Why do you think philosophy is so unpopular here?
(05-08-2010, 05:03 PM)JamieF Wrote:
(05-08-2010, 04:57 PM)QuisUtDeus Wrote: As usual, it becomes good to refer to Plato for all other philosophy is just a footnote to him.

"Plato - Theaetetus" Wrote:  Theaet. Yes, Socrates, and I am amazed when I think of them; by
the Gods I am! and I want to know what on earth they mean; and there
are times when my head quite swims with the contemplation of them.

  Soc. I see, my dear Theaetetus, that Theodorus had a true insight
into your nature when he said that you were a philosopher, for
wonder is the feeling of a philosopher, and philosophy begins in
He was not a bad genealogist who said that Iris (the messenger
of heaven) is the child of Thaumas (wonder). But do you begin to see
what is the explanation of this perplexity on the hypothesis which
we attribute to Protagoras?

Philosophy begins in wonder; most people don't wonder - they blindly accept or wonder about mundane things.

I think St Thomas Aquinas would beg to differ.  Plato and neo-platonism has a fundamental flaw - denial (or perhaps ignorance) of the peripatetic axiom.  Aristotle and Aquinas stand in contrast to Plato in this regard - not as builders on his foundation.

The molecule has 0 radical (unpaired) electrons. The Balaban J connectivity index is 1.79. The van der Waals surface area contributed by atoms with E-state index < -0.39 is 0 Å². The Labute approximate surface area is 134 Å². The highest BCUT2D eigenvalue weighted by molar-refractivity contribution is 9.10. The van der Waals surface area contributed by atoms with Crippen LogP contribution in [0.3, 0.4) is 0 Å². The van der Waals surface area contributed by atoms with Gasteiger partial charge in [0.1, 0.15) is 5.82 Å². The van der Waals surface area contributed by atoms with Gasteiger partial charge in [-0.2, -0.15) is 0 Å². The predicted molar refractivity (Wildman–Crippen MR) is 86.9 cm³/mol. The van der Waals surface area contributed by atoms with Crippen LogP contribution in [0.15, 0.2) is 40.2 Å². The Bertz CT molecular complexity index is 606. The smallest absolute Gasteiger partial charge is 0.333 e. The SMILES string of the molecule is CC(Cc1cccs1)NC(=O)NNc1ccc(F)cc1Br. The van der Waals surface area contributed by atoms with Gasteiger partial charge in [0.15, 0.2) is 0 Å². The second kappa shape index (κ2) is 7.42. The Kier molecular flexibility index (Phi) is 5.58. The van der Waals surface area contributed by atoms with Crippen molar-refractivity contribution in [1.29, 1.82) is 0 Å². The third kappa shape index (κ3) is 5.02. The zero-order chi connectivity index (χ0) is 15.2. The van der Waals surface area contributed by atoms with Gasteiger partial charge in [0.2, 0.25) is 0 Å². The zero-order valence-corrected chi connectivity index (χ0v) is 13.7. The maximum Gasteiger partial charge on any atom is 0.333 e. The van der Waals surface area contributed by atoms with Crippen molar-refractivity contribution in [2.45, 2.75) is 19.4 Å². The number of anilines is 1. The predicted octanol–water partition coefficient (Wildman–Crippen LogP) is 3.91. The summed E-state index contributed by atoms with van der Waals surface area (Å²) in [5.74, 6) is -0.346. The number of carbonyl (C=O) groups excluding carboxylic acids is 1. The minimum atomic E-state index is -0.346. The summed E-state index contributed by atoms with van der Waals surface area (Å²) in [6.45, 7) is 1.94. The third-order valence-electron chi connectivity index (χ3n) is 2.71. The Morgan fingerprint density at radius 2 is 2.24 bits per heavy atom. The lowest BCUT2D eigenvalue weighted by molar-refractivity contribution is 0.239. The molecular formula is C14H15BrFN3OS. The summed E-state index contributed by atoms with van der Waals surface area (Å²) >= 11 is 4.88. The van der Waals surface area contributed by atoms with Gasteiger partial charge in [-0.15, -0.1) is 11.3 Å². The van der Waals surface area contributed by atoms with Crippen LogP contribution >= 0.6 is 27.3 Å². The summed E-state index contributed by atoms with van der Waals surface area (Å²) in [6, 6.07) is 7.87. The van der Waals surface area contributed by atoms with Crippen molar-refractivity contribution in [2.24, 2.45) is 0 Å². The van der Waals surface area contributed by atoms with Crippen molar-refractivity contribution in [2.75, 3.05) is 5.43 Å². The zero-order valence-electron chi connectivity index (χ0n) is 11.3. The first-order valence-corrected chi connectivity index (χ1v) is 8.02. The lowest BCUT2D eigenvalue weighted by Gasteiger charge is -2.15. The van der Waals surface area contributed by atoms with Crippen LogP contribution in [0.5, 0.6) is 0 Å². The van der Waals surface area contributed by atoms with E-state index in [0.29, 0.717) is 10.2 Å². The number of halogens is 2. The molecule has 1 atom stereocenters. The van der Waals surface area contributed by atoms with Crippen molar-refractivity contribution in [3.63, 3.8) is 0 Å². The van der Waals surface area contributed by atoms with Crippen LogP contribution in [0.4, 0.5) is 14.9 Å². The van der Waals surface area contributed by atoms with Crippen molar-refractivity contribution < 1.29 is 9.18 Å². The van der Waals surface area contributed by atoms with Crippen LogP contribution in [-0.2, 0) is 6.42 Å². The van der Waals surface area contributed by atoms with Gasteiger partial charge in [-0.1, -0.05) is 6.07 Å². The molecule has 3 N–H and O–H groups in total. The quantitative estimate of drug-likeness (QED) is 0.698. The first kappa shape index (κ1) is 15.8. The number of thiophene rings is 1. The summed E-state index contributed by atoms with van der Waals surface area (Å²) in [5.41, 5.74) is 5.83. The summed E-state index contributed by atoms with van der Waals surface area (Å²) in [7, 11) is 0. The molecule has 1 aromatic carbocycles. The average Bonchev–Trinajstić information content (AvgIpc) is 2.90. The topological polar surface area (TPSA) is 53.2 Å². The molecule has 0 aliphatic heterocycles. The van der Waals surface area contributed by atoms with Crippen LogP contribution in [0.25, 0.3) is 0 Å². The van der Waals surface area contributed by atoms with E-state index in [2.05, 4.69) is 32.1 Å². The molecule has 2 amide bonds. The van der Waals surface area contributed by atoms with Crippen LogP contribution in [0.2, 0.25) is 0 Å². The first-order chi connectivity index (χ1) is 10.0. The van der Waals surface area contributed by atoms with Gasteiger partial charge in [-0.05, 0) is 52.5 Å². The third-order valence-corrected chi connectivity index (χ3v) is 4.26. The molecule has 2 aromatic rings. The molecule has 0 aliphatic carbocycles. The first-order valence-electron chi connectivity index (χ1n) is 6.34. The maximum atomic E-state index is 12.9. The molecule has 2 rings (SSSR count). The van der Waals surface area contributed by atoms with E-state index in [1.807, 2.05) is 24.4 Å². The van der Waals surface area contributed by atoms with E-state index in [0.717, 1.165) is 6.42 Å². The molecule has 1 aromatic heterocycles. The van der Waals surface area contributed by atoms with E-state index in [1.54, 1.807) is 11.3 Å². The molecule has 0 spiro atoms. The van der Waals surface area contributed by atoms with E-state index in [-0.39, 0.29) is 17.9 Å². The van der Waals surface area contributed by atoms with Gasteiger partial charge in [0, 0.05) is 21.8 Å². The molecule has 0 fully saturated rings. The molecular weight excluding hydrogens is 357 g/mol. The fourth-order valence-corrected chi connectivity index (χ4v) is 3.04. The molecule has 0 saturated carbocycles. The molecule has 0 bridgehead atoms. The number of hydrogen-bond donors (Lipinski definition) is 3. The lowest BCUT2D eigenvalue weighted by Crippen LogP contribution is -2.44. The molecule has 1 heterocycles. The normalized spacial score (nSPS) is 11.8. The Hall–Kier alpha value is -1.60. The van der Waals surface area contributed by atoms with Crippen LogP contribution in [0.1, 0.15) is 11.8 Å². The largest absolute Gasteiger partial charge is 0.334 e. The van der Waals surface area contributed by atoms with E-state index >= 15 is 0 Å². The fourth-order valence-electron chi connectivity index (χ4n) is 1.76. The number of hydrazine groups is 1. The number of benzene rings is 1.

Personally, I think that axiom is erroneous (a counter example is the Natural Law which is engraved on our souls and not known through our senses and seems to agree more with a Platonic form), but that's neither here nor there.

I was stealing a quote from Whitehead:

"So far as concerns philosophy only a selected group can be explicitly mentioned. There is no point in endeavouring to force the interpretations of divergent philosophers into a vague agreement. What is important is that the scheme of interpretation here adopted can claim for each of its main positions the express authority of one, or the other, of some supreme master of thought - Plato, Aristotle, Descartes, Locke, Hume, Kant. But ultimately nothing rests on authority; the final court of appeal is intrinsic reasonableness.

The safest general characterization of the European philosophical tradition is that it consists of a series of footnotes to Plato. I do not mean the systematic scheme of thought which scholars have doubtfully extracted from his writings. I allude to the wealth of general ideas scattered through them.."

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Re: Why do you think philosophy is so unpopular here? - by Historian - 05-08-2010, 05:11 PM

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